We arrived just after 10am and the market was not yet crowded. There are twenty or so stalls selling food, produce and other goods in this space. We picked up a bunch of freesia flowers for the apartment and munched on the sandwich on the way back to drop them off.
This market would be a great option for a casual bite, or for provisions for a picnic or a homemade meal. The entrance is unassuming and looks like a driveway behind a green gate. But inside, there are painted walls, compact rows of bench seating, and treasures aplenty to discover. There’s also a beautiful, old door right by the market entrance with a potted garden in front that’s worth a gander.
Montmartre & Pigalle
After the market, we went by metro to Montmartre, heading to the Sacre Couer Basilica high atop the hill, whose wide front steps offer sweeping views of the city below. Because the basilica is a popular tourist attraction, we decided that it would be a quick visit early in the day to try to get ahead of the larger crowds.
We spent the rest of the morning and early afternoon exploring the streets of Montmartre, visiting the Wall of Love, grabbing a baguette from Pain Pain and an espresso from Cafe Tabac, and checking out the photobooth I'd marked on the map (alas, it was out of order).
We made our way down the hill and into the neighborhood of Pigalle, passing by the Moulin Rouge. We stopped at hotel Le Pigalle, near the Pigalle metro station, for a quick break and a glass of wine, sitting at a small curbside table and people watching for a little bit.
Before heading back to Le Marais for lunch and to meet Kim, who'd arrived earlier in the day, our last stop in this area was the Musée de la Vie Romantique. It's a tiny museum located down a cobblestone alleyway. Upon entering, we found cottages from the 1830s with sage green shutters and rosebushes in the courtyard. The garden is open for tea and coffee, with the cafe counter located in the greenhouse. The museum is small enough to see in under 20 minutes, and entrance is free. If you're in the area, I would recommend stopping by for a peek.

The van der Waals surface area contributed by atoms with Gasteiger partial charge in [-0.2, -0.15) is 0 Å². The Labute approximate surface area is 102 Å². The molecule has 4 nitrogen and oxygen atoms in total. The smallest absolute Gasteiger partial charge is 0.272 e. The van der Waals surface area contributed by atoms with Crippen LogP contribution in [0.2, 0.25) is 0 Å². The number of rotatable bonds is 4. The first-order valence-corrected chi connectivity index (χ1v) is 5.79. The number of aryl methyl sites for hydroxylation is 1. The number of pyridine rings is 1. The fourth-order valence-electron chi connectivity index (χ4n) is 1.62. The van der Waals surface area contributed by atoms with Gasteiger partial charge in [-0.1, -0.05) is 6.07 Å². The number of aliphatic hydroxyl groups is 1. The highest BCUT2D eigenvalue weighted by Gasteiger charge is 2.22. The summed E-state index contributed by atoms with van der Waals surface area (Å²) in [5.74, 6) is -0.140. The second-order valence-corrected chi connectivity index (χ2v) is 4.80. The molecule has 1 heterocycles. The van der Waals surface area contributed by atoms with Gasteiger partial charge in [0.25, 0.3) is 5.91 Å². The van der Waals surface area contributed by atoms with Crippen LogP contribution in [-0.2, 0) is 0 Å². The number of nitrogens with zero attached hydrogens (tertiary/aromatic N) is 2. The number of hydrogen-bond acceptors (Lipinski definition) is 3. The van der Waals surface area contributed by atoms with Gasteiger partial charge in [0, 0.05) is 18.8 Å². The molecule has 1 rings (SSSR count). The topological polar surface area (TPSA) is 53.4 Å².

Montmartre and Pigalle are two areas I'd love to see more of, as we only had a short time there on this trip. The sloped streets make for a very different feel from the other arrondissements, and we saw plenty of adorable boutiques and eateries on offer. Plus, I'm hoping they will have fixed up the photobooth by the next time we go.
We walked down to the Siene, and though we'd been in Paris only about 24 hours, I remember thinking that it had taken too long for us to get to the water. Along the way, we made a stop at Kerzon where I picked up a wonderfully summery smelling soap, and another as we passed through the Place des Vosges, a square park lined with trees, with sandboxes for children, a fountain, pups, and picnic-goers. We hung out on a bench there before moving on. It was such a lovely and peaceful place to be.
At the riverside, we picked up a large beer (again, to share - we were saving room for dinner!) from Les Nautes, a popular bar right on the bank, and squeezed into a spot at the edge of the water, our legs dangling over the side. It was crowded in a buzzy way, with people enjoying the warm afternoon, music playing from portable speakers, and river cruises occasionally passing by. The sun was getting low at this point, as golden hour set upon us while we sat by the Seine. I'm pretty sure this was the moment I fell in love with Paris.
The UNESCO World Heritage List includes "Paris, the banks of the Seine" as a site, and if you read the description, you understand that it's listed this way because the history of Paris can be seen from the river. But the banks of the Seine are a beauty unto themselves. A walk along the river will take you across the heart of the city, with pedestrian bridges aplenty to cross and two islands in the middle of the river to explore.
Mostly, I just wanted to hang riverside. On the next day, we went back to hang out there in the evening with Kim, bringing along a bottle of wine and a few mugs from our kitchen to drink it with.
Dinner that night at Au Passage was vegetable centric, amazing, and served up with interesting wines. Afterward, we hung out for a long time at the wine bar Margo on the recommendation of our waitress.
Atelier des Lumières
I was feeling rough the next morning after all of the wine consumed the prior night. However, we had 10am tickets to Atelier des Lumières and so I dragged myself into an Uber and we went.